Kewa (Santo Domingo) Pueblo Early 20th Century Depression-era Necklace [SOLD]


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Jeweler Unknown

Special Value Offer: The estate from which this necklace belongs has asked us to reduce the price from the original price of $1250 to a new price of $850.

During the 1920s when the Depression era was in full swing, New Mexico Pueblo Indians were severely affected. At Kewa Pueblo, the Indians became very resourceful and began producing jewelry from whatever material they could find. One particular folk art creation they produced has become a very collectible item: the Depression era necklace.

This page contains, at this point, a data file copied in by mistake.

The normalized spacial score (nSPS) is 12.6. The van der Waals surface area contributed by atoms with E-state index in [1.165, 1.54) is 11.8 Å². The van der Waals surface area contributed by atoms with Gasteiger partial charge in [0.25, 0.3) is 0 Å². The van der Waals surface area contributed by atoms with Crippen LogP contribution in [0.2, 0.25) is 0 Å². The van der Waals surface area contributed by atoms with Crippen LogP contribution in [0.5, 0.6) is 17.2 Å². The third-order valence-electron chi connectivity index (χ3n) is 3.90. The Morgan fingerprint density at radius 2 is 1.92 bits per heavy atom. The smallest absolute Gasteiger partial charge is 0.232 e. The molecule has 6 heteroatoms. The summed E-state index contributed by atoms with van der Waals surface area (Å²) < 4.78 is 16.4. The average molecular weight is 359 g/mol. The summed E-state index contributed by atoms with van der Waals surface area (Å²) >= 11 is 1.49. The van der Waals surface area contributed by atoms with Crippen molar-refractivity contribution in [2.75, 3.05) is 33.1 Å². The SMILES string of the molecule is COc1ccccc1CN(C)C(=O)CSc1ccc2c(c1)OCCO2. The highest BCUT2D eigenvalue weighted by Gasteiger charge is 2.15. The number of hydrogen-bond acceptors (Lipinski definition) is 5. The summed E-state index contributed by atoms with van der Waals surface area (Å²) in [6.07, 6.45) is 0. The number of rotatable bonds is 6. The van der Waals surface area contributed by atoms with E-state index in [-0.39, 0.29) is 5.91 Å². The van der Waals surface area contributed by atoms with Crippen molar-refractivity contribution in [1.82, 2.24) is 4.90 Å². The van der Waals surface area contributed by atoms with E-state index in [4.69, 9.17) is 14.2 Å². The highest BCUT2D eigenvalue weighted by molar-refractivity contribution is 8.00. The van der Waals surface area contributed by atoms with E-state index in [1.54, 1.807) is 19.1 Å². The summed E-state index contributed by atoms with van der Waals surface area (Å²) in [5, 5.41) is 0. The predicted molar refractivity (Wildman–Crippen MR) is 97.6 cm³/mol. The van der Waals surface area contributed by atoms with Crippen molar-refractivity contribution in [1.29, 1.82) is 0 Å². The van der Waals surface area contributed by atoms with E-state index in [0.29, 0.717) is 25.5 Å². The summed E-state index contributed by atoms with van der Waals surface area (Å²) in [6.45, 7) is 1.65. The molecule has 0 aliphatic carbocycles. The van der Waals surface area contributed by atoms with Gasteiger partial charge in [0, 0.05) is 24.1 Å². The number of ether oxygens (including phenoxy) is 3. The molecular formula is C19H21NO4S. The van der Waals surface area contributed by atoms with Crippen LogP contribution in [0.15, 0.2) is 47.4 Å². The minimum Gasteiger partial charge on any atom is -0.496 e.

These necklaces were made from several “found materials.” The beads were generally made from bone, the black probably from automobile battery casing, the white backing for the inlay turquoise probably from some mineral form, and the turquoise was genuine. They were usually in the squash blossom style, with pendants protruding from the sides and a larger pendant at the bottom.


This one is one of the earlier styles incorporating mostly turquoise rather than the mixture of red plastic and other materials that were generally in the shape of birds. The major pendant on this necklace appears to be a foot print of perhaps an animal—since it has only four toes. The unusual aspect of this necklace is the use of turquoise beads for the majority of the necklace rather than the usual use of bone material for the entire length.


Recommended Reading: Article: Santo Domingo Pueblo Jewelry by Sally and J. Roderick Moore in The Magazine Antiques, Brant Publications, Inc. July 2009, vol. CLXXVI, no. 1. pp. 56-61.


Jeweler Unknown
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